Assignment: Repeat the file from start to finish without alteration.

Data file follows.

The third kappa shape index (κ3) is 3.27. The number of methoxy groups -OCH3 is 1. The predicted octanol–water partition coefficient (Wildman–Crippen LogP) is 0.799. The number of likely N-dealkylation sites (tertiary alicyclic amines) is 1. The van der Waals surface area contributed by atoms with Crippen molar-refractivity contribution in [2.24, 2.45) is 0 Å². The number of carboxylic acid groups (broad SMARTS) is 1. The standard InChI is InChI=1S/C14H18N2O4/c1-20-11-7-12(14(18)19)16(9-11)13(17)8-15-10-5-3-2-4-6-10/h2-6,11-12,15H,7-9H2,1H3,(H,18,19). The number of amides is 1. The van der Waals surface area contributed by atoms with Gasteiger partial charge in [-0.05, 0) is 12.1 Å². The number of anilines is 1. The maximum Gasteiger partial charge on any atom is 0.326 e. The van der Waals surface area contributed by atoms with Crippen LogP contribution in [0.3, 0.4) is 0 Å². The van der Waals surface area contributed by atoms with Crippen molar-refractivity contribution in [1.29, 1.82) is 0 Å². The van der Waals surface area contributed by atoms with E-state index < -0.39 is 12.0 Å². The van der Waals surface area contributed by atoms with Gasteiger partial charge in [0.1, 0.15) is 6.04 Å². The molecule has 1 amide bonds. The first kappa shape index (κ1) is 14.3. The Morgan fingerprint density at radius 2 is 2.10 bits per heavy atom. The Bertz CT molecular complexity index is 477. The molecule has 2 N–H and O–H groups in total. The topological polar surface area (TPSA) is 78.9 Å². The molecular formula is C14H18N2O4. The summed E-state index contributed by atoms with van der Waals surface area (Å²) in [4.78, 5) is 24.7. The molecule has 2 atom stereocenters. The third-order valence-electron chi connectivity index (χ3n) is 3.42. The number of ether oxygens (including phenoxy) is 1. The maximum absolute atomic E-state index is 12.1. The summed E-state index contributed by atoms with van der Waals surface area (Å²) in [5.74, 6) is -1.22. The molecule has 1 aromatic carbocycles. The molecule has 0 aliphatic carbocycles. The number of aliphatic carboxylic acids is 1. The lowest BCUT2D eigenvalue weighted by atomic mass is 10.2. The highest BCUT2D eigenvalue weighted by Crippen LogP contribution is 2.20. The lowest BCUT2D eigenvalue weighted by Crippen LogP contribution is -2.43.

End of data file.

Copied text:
The third kappa shape index (κ3) is 3.27. The number of methoxy groups -OCH3 is 1. The predicted octanol–water partition coefficient (Wildman–Crippen LogP) is 0.799. The number of likely N-dealkylation sites (tertiary alicyclic amines) is 1. The van der Waals surface area contributed by atoms with Crippen molar-refractivity contribution in [2.24, 2.45) is 0 Å². The number of carboxylic acid groups (broad SMARTS) is 1. The standard InChI is InChI=1S/C14H18N2O4/c1-20-11-7-12(14(18)19)16(9-11)13(17)8-15-10-5-3-2-4-6-10/h2-6,11-12,15H,7-9H2,1H3,(H,18,19). The number of amides is 1. The van der Waals surface area contributed by atoms with Gasteiger partial charge in [-0.05, 0) is 12.1 Å². The number of anilines is 1. The maximum Gasteiger partial charge on any atom is 0.326 e. The van der Waals surface area contributed by atoms with Crippen LogP contribution in [0.3, 0.4) is 0 Å². The van der Waals surface area contributed by atoms with Crippen molar-refractivity contribution in [1.29, 1.82) is 0 Å². The van der Waals surface area contributed by atoms with E-state index < -0.39 is 12.0 Å². The van der Waals surface area contributed by atoms with Gasteiger partial charge in [0.1, 0.15) is 6.04 Å². The molecule has 1 amide bonds. The first kappa shape index (κ1) is 14.3. The Morgan fingerprint density at radius 2 is 2.10 bits per heavy atom. The Bertz CT molecular complexity index is 477. The molecule has 2 N–H and O–H groups in total. The topological polar surface area (TPSA) is 78.9 Å². The molecular formula is C14H18N2O4. The summed E-state index contributed by atoms with van der Waals surface area (Å²) in [4.78, 5) is 24.7. The molecule has 2 atom stereocenters. The third-order valence-electron chi connectivity index (χ3n) is 3.42. The number of ether oxygens (including phenoxy) is 1. The maximum absolute atomic E-state index is 12.1. The summed E-state index contributed by atoms with van der Waals surface area (Å²) in [5.74, 6) is -1.22. The molecule has 1 aromatic carbocycles. The molecule has 0 aliphatic carbocycles. The number of aliphatic carboxylic acids is 1. The lowest BCUT2D eigenvalue weighted by atomic mass is 10.2. The highest BCUT2D eigenvalue weighted by Crippen LogP contribution is 2.20. The lowest BCUT2D eigenvalue weighted by Crippen LogP contribution is -2.43.